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The New Pricing Model for Sketch : Explained

Aby Nimbalkar
Jun 9, 2016 · 4 min read

Bohemian Coding that answers the questions that have been on our minds for the last few months…

When will Sketch 4.0 be available, what new features will it bring, and what will it cost?

Here’s how their new strategy affects you, as an existing or future customer of Sketch:

1. Paid updates will no longer be based on a silly version number.

This is freaking awesome! I know people who are still using Photoshop/Illustrator for UI design because they don’t want to pay for Sketch 3.8 and then pay again for upgrading to version 4.0. With the new pricing model, you can safely ignore those version numbers and move your workflow to Sketch as soon as possible. If you are still holding on to an inefficient workflow to avoid paying twice, that is no longer an issue so go ahead and !


2. You can still buy Sketch today and use it forever.

Keeping with tradition, Bohemian Coding has held on to their buy once, use forever ideology. When you buy Sketch for $99 (or less, if buying bulk/educational licenses), it includes one year of free updates from the day you buy it; and unlike a subscription model it will continue working for you even after a year.

In comparison, Adobe CC stops working for you as soon as you cancel your subscription and all the money you paid them until then means nothing anymore. Remember when Adobe used to sell software that you could use forever? , and you could upgrade every major version for about $300.

If you’re finding it difficult to step out of the pay-for-major-version mindset, the new pricing model for Sketch is the equivalent of buying version 3.0, getting free updates until version 3.9, and then having the choice to either pay for version 4.0 or sticking with 3.9 if you’re happy with the features it includes. It is the same model, but based on duration instead of version numbers.


3. You can buy a paid update only if and when you really need it.

So far, it has been easy to update Sketch when a coworker sends you a file that was edited using a newer version, and this will continue in the future. What changes now is that once a year you will have to pay for just one of those Sketch updates. This might seem annoying, but let’s look on the bright side. If your coworkers or clients are sending you Sketch documents for you to work on, it probably means you’re getting paid to do it (Congratulations!) and spending $8.25 a month on Sketch is a great way to invest in yourself as a designer. If you’re a freelancer (or a unicorn!) who works alone, and if you are not sharing Sketch documents with others, you never need to get that paid update and can continue using the version you have forever.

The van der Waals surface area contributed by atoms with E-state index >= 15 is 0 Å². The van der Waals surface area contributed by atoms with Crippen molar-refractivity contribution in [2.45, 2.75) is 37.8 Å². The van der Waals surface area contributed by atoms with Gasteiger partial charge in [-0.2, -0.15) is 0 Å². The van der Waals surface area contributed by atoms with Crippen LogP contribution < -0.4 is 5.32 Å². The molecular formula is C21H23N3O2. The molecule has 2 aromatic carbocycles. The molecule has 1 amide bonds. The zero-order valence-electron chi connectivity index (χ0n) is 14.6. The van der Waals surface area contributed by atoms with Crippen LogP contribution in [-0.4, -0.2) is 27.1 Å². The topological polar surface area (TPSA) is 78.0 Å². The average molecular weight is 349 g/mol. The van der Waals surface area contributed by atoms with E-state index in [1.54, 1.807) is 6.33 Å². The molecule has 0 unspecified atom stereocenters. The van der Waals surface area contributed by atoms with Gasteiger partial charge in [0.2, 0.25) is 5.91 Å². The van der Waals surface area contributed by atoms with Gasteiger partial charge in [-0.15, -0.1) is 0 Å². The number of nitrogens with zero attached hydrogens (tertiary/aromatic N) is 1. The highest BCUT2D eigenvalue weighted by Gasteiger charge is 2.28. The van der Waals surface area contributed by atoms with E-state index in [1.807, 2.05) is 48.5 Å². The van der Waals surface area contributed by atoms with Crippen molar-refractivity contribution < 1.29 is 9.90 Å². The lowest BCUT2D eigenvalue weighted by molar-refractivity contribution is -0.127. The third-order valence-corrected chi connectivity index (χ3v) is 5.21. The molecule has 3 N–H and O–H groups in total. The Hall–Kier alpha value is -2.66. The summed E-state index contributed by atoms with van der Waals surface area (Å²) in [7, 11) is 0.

4. Nothing changes in terms of backward compatibility.

It’s common knowledge now that Sketch files edited with new versions cannot be opened in older versions. This most probably will not change, and we shouldn’t expect it to. We want the team to focus on building new features based on our evolving needs as designers, not on supporting old and irrelevant features for the sake of backward compatibility.


5. The quality of Sketch releases is about to get much better.

The new pricing model allows Bohemian Coding to maintain a fairly predictable revenue stream. This means they can hire more engineers to add new features faster, to help grow and support their , and to improve their QA process before every release.

If you have followed Bohemian Coding from the beginning, you will know that they aren’t doing this to get rich; they’re doing it so they can improve on the areas where they’ve been lagging behind.


6. Patch updates can be installed regardless of license status.

You need a valid license only when updating to new versions of Sketch (such as 3.9, 4.0, 4.1, and so on). You will continue to receive patch updates (for example, 3.9.1, 3.9.2, etc.) for the version you currently own, even if your license has expired. These patch updates usually contain bug fixes, and do not add any new functionality.


Personally, I love this new strategy from the guys (and girl) at Bohemian Coding. Framer Studio has had for a while now, and I’m glad Sketch has followed along (it’s probably a Dutch thing). I expect more software developers will follow this model in the future since it is fair for customers (new and existing) and adds some predictability in terms of revenue for the developers. A win-win, as they say.


If any of your friends or coworkers are anxious about how these changes might affect them, please send them a link to this post. Also feel free to hit the ❤ icon below to recommend this post to your followers.

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